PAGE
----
Salazar seems to have believed that competitive democracy was in essence a liberal project bound to produce results inimical to public order and governmental stability. Perhaps if there had been established models of conservative democratic governance like Hungary’s, he might have hesitated before imposing autocracy on Portugal. It might also turn out to be the case that the form of pluralism that has sunk roots in Hungary might be more suitable for export to traditional societies than avowed liberal brands which emphasize cultural experimentation and intense levels of global interaction in economic matters.

In the initial decades of the post-1945 democratic revival, there was no prescribed form of democracy. A liberal democratic one has emerged perhaps less due to any proven effectiveness and more on account of the fact that adherents who benefit from hierarchical, technocratic, and globally focused forms of governance have an increasingly tight hold over institutions like the EU and its key member states. The wave of university graduates, particularly from the social sciences and the humanities entering public affairs has coincided with democracy being seen as a conduit for a progressive world order. Democratic politics has come to be seen as less concerned with delivering effective government within an electoral cycle than with long-term efforts to forge a new global order. The progressive lobbies which have thrashed out the policy framework for the EU’s increasingly bold social policies, sometimes give the impression that they, and not the electorate, represent the popular will.27 Perhaps for this reason, post-national activists whose sense of importance has grown with the passage of NGOs into active policymaking, regard Orbán as a more dangerous obstacle to a liberal Europe than Putin or Erdoğan. He is an unabashed conservative who refuses to fall into line. The style and substance of his politics might have been acceptable in the era of Konrad Adenauer or Mitterrand, but are now beyond the pale.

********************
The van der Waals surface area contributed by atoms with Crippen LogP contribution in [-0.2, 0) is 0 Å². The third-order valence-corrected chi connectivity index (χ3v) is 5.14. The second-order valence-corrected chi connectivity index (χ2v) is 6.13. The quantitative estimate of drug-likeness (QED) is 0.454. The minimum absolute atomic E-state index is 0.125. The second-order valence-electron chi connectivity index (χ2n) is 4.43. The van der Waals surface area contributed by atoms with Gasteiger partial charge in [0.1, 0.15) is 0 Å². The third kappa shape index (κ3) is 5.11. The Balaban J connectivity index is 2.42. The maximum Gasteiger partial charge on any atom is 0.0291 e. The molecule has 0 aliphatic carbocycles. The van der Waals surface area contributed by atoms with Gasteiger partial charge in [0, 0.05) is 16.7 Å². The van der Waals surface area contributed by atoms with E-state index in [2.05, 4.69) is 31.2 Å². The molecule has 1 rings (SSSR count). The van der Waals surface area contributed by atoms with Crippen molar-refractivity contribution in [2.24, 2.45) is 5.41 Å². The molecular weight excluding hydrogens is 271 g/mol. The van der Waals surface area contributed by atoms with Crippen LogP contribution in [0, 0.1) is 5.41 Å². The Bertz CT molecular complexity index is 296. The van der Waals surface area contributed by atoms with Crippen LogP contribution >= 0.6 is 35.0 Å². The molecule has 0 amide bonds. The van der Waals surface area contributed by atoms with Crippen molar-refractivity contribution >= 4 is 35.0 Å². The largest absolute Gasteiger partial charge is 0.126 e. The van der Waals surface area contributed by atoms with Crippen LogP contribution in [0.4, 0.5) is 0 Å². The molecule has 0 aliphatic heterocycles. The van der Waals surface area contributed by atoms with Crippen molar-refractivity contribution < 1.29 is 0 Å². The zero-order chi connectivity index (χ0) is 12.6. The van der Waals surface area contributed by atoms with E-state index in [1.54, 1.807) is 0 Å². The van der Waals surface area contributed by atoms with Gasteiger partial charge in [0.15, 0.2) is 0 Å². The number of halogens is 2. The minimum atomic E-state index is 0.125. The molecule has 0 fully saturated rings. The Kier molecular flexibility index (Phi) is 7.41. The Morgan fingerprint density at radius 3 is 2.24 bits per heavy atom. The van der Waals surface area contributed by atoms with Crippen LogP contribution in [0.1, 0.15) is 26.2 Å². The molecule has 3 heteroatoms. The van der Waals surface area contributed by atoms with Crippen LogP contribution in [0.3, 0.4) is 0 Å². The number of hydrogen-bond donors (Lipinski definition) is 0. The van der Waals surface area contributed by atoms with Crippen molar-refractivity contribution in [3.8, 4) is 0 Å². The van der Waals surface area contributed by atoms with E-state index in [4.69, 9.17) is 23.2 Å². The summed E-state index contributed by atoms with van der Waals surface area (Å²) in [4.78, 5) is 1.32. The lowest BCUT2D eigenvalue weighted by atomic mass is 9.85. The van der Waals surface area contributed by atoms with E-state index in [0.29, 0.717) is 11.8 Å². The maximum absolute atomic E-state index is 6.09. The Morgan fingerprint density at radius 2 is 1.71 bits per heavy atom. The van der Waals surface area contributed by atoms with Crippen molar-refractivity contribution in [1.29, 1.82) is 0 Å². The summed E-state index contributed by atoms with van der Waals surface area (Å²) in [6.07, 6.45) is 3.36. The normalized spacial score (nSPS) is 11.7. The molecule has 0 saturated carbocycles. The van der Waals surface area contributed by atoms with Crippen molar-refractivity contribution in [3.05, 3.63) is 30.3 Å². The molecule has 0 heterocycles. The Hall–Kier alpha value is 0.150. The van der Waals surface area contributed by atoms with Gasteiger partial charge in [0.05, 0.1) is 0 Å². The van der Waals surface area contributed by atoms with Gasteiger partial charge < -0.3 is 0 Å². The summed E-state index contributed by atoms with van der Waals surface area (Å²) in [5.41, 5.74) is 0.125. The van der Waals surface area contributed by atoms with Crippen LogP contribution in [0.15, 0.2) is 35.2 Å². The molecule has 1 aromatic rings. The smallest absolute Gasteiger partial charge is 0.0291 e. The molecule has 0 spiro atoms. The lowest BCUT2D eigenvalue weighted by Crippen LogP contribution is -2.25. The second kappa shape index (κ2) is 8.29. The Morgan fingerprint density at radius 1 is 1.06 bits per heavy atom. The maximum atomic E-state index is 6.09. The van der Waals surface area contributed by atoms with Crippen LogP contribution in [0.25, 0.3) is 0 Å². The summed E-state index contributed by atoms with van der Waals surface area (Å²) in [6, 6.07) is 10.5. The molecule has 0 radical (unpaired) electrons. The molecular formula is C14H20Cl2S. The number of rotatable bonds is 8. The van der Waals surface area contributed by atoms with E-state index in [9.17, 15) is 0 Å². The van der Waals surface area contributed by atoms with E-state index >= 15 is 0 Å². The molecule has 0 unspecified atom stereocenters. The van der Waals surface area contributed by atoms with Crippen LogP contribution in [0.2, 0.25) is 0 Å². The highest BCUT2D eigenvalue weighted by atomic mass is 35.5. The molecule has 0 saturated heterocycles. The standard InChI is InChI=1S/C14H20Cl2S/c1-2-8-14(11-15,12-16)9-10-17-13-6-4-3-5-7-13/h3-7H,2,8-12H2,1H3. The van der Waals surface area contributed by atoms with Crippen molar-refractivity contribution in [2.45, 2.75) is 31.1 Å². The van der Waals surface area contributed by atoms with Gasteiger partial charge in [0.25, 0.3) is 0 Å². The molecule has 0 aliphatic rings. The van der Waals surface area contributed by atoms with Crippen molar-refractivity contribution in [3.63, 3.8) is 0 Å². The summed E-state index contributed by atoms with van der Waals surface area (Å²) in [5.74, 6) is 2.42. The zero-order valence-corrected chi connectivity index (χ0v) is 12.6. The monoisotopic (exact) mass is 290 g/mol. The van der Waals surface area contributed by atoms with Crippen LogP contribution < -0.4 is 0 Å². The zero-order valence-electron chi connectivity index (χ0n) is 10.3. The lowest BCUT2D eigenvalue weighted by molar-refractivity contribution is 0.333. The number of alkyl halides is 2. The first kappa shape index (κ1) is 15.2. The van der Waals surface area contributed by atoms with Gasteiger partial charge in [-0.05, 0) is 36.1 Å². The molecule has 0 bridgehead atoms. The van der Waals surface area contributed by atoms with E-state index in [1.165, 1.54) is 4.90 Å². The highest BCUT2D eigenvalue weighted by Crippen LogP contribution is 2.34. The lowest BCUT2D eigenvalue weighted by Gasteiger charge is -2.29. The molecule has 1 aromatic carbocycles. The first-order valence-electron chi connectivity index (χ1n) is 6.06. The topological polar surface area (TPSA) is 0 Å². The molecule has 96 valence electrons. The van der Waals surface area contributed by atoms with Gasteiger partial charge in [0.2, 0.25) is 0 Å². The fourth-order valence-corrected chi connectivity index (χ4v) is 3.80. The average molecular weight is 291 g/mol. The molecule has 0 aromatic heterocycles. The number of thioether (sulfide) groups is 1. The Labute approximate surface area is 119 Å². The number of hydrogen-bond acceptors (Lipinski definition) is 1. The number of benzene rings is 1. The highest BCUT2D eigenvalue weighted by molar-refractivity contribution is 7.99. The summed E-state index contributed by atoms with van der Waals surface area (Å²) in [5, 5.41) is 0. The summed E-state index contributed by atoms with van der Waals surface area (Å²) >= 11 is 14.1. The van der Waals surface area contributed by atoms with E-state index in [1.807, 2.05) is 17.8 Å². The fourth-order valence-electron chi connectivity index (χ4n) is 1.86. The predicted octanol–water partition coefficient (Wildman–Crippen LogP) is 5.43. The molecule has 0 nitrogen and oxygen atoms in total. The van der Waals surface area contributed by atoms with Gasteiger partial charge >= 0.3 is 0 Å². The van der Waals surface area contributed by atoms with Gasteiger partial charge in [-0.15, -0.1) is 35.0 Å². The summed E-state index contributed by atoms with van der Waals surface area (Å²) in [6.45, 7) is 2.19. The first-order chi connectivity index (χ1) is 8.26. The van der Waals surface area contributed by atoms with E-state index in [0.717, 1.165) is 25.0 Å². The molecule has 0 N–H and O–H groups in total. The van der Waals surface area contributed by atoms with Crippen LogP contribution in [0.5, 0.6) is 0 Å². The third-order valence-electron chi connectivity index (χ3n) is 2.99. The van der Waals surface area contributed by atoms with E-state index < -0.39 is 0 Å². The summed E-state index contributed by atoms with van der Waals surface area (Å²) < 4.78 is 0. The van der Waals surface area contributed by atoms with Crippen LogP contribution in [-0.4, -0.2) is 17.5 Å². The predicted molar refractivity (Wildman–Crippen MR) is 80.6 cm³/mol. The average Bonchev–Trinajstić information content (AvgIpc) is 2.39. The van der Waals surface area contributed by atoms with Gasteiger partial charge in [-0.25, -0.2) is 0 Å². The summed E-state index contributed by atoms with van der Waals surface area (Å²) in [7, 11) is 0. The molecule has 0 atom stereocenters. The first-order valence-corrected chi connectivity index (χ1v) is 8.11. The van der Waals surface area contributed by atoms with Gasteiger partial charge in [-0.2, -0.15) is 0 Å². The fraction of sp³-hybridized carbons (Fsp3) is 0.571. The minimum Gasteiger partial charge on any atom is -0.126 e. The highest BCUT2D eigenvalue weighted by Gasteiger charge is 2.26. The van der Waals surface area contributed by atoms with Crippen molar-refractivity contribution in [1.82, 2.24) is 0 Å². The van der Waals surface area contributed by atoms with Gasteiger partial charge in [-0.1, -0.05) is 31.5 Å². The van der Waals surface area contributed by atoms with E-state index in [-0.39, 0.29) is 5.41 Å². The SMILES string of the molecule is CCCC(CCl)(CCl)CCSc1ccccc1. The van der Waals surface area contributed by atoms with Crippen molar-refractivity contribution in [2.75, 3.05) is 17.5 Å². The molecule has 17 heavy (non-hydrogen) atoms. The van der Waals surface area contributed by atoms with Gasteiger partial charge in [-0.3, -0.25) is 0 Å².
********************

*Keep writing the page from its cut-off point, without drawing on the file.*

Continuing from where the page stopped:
Orbán, in his turn, is unimpressed by the new belief that the post-nation state that assumes the moral high ground on race, gender, the environment, and the ‘soft power’ of the EU, could become the basis for a future system of global governance. He sees this as a hostile takeover by a mixture of free market liberals and left-wing radicals who have a vested interest in turning Europe into a pillar of a world state.28 Hungary’s exposure to recurring aggression at the hands of powers with varying ideological complexions is bound to reinforce his scepticism. This scepticism about noisy but often impractical idealism in an age of new rogue powers is likely to be even more strongly felt in Poland.

Poland’s long cycle of adversity from 1783 to 1989 is bound to instil a deep sense of vigilance across much of society. The sense of trauma has not unnaturally produced a spirit of defiance, especially towards what can be viewed as patronizing examples of external interference. Its history has therefore put it in no mood for EU pedagogic lessons. Liberal and Left voices calling for Europe to embrace the moral high ground of progressive policies on race, gender, sexual orientation, and the environment enjoy more appeal than in Hungary but still only command secondary influence.

It had not gone unnoticed among some Poles that the EU was occasionally ready to offer public endorsement for important left-wing historical figures suspicious of nationhood. The centenary of Karl Marx’s birth in May 2018 saw the President of the European Commission, Jean-Claude Juncker, give a speech in Trier, Marx’s birthplace in which he described him as an important thinker who did not deserve blame for the crimes of his followers.29

Juncker’s euphemistic treatment of a figure whose political creed unleashed huge suffering in Poland, would likely have left many Poles cold, not just those who identified with the ruling conservative Law and Justice Party (PiS), headed by Jarosłav Kaczyński. Recent governments have shown no inclination to embrace the secular, globally-minded, and hyper-individualistic agenda that shapes different EU policy areas.